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Lincoln Castle has a one-thousand-year history. Built by William the Conqueror, initially in wood and later in stone, allegedly using recycled Roman blocks, the castle has been the site of conflict, as well as a prison. It was fought over during the 12th century Anarchy and withstood a 40-day siege in the early 12th century. Just a few years later, it featured in the Battle of Lincoln in 1217, when royalist forces defeated an invading French army; had they not prevailed, England would almost certainly have come under French rule. It was besieged again during the English Civil when, in 1644, defending Royalists were overwhelmed by Parliamentary forces. Later, it became a prison. During the Second World War, Civil Defence Volunteers perched on the castle’s walls scanned the skies overhead for enemy aircraft.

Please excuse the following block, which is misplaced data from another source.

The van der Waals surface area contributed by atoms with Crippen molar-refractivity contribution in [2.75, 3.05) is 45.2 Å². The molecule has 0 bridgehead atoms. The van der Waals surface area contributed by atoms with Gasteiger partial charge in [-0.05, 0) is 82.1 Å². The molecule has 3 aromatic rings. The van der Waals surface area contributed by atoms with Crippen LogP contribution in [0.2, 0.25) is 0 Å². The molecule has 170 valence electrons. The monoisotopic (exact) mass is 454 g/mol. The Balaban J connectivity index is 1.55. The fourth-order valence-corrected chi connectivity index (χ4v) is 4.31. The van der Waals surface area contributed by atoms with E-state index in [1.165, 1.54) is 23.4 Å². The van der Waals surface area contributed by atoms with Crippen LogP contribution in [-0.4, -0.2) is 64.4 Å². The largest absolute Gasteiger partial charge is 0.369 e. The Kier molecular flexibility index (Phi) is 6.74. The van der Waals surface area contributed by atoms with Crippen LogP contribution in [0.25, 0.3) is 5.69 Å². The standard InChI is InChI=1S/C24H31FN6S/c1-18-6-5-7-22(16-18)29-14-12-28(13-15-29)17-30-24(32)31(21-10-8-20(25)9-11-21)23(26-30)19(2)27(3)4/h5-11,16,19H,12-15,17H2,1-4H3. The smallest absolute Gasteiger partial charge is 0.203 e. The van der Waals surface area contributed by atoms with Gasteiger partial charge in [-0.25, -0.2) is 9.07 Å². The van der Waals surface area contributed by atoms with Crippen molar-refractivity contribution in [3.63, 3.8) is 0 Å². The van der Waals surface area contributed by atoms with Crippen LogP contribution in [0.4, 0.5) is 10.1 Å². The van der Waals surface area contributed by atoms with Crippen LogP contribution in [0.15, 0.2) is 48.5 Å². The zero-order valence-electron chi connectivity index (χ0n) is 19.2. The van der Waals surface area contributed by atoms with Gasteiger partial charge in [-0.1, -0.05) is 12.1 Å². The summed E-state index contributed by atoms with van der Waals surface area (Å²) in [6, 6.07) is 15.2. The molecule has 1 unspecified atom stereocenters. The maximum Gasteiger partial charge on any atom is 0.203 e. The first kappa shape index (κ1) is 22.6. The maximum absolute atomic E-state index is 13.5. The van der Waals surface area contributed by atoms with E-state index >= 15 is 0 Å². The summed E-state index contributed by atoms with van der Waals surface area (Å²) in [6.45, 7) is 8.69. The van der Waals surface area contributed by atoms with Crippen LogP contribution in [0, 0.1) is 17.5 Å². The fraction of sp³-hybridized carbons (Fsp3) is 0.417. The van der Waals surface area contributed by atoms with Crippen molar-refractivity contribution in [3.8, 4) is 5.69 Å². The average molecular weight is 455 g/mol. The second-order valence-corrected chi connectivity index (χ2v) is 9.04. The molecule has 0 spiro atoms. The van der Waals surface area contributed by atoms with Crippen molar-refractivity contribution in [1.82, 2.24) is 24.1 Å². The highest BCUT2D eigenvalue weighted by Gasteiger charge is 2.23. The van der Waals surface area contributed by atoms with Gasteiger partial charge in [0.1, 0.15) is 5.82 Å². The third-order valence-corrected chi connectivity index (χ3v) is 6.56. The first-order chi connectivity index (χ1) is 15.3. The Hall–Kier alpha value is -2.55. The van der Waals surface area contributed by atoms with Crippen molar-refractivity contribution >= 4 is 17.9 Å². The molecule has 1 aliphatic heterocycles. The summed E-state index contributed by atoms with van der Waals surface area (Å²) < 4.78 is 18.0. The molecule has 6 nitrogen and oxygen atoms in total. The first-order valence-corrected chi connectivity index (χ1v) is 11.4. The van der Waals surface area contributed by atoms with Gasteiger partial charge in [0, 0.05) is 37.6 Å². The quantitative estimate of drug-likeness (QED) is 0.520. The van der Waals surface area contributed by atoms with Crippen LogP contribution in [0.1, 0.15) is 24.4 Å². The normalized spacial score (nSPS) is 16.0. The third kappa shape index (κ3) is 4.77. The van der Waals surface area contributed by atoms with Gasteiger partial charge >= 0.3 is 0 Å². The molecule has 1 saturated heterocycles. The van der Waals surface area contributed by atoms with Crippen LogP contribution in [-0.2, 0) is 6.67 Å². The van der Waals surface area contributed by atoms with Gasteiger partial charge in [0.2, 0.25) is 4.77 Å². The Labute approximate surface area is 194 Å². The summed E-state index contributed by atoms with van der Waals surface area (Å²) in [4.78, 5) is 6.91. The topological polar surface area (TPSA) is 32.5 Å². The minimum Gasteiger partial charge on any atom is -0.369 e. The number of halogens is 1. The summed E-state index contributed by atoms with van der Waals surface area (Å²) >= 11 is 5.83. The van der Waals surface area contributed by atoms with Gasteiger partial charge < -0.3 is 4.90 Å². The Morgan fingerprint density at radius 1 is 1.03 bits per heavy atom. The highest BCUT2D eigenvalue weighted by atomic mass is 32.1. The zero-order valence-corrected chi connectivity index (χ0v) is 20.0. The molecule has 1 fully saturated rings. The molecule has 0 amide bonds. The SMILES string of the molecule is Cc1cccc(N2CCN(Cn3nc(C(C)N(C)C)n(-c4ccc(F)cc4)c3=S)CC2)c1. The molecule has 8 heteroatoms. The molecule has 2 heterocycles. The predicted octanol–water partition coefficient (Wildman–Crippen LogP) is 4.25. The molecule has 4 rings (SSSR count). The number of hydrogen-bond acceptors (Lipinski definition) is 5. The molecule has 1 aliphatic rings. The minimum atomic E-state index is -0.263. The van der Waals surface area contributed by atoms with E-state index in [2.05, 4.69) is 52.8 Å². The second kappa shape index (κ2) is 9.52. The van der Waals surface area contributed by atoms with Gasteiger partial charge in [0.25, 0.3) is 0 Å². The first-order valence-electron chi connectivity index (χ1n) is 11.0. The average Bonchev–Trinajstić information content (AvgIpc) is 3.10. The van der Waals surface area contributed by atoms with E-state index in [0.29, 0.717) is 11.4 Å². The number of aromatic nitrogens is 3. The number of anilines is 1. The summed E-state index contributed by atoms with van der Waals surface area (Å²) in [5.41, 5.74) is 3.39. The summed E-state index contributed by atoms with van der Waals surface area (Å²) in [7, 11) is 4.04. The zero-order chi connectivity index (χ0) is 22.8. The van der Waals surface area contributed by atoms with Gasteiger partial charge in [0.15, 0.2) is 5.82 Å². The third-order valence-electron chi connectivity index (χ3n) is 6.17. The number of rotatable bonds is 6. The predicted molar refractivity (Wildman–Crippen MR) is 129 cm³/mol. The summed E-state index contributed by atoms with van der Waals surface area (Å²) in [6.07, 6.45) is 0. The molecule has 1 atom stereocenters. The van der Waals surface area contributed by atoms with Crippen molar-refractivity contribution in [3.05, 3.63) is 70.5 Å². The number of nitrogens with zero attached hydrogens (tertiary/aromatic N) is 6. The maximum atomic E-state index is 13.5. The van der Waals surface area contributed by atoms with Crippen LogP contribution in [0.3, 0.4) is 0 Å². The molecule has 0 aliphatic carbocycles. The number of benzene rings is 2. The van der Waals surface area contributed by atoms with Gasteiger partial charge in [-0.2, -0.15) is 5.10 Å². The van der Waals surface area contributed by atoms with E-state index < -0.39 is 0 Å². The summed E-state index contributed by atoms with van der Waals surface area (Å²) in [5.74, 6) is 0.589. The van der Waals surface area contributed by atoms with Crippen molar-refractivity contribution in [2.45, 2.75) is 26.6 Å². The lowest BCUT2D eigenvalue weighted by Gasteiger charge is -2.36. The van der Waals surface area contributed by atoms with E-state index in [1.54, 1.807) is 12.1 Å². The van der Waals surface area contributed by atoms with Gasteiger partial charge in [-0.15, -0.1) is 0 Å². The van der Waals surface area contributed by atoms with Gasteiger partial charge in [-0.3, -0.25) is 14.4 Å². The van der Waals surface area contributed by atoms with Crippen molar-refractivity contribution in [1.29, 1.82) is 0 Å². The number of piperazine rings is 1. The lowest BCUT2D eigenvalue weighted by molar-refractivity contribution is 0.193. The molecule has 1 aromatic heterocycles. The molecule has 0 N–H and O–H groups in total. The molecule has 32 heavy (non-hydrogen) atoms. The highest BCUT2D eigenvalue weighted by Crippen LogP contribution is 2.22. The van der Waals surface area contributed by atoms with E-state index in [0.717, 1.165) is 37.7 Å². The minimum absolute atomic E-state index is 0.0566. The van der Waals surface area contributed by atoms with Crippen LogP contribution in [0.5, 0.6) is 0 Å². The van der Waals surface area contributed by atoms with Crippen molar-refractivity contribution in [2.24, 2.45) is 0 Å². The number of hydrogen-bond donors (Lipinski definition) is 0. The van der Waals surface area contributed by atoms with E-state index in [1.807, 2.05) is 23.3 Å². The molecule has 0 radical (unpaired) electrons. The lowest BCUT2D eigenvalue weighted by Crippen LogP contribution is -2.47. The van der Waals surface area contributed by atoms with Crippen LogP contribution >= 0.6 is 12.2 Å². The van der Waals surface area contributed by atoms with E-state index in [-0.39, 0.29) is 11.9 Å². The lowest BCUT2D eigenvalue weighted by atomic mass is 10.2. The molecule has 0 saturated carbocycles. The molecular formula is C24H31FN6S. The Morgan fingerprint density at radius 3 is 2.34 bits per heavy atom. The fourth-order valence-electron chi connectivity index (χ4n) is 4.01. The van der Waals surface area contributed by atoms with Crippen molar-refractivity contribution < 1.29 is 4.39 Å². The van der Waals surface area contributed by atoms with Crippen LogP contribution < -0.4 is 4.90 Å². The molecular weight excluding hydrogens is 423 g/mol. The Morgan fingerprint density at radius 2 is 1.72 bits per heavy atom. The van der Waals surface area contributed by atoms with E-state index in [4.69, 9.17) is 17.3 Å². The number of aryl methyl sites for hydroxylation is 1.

Courts have been held at Lincoln Castle for centuries. Today, there is a 19th century courthouse on the site, still used for criminal trials.
Little remains of the medieval castle. Visitors can tour the Victorian prison block and view one of the four surviving original copies of Magna Carta. This is one of Lincoln’s treasures. Apart from the prison and the courthouse, the bailey area of the old castle is just an open space, freely open to the public when the castle is open. However, the highlight of a visit is to walk around the castle walls, taking in various towers along the way, and with spectacular views of the cathedral and city. The wall walk was part of a multi-million-pound restoration project between 2010 and 2015; and it has been done extremely well.
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